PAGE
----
The progress in digital transformation became invaluable as the company dealt with the initial chaos of the pandemic. Novartis business teams partnered with data scientists to devise models to manage supply-chain disruptions, predict shortages of critical supplies, and enable quick changes to product mix and pricing policies. They also developed analytics to identify patients who were at risk because they were putting off doctor visits. As the Covid crisis wore on, the value of AI became obvious to managers companywide.

Before this wave of AI adoption, Novartis’s investments in technology consisted almost entirely of packaged enterprise applications, usually implemented by the IT department with the guidance of external consultants, vendors, or systems integrators. But to build companywide digital capability, under the leadership of then chief digital officer Bertrand Bodson, Novartis not only developed new capabilities in data science but also started to democratize access to data and technology well outside traditional tech silos. The company is now training employees at all levels and in all functions to identify and capitalize on opportunities for incorporating data and technology to improve their work. In 2021, the Novartis yearly AI summit was attended by thousands of employees.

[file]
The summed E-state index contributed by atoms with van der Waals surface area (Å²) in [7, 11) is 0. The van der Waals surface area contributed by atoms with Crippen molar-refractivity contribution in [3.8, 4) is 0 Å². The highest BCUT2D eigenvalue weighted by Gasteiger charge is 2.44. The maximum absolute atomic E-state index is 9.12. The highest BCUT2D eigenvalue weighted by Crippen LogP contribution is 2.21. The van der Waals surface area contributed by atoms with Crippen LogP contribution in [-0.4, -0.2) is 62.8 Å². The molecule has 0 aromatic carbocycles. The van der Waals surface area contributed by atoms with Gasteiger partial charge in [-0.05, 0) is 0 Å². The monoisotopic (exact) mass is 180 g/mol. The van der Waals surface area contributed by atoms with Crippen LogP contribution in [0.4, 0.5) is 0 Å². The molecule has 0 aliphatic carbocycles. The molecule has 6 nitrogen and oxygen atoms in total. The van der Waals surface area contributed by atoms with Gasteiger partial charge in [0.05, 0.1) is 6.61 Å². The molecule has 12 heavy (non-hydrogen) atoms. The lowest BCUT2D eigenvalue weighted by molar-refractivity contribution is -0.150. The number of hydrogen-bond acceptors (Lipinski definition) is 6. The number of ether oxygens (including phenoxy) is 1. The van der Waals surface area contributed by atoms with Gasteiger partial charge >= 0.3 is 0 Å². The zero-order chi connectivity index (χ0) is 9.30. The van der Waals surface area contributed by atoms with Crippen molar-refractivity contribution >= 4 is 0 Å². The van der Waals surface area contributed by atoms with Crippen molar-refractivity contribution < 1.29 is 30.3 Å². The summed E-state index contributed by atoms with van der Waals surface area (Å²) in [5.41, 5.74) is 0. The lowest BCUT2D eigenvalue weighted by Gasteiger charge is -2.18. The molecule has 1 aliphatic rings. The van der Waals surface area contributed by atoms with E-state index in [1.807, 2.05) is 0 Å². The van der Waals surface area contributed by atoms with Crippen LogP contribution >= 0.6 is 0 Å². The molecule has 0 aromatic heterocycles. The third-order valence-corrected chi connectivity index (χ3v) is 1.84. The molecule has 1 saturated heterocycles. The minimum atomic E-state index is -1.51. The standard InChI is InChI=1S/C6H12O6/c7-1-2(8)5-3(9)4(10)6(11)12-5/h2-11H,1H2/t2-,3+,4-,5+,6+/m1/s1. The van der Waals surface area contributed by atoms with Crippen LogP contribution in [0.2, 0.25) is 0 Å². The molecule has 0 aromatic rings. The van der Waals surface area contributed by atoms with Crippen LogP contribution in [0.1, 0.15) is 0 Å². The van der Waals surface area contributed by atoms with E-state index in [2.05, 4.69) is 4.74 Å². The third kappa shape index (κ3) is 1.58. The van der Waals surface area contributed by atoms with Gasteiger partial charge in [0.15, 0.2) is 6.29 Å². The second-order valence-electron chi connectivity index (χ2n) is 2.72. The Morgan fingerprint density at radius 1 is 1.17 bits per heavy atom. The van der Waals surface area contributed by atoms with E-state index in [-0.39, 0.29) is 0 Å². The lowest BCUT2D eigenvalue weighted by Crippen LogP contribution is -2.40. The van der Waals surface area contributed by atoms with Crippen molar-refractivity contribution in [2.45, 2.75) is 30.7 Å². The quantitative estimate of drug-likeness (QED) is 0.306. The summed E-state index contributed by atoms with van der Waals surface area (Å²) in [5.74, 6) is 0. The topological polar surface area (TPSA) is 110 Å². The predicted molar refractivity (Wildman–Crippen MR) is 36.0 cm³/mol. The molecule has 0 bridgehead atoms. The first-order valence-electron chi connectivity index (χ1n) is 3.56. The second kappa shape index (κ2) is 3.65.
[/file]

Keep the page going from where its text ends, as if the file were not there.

The Success Drivers

When we started our research, we wanted to understand why many companies struggle to reap the benefits of investments in digital transformation while others see enormous gains. What do successful companies do differently?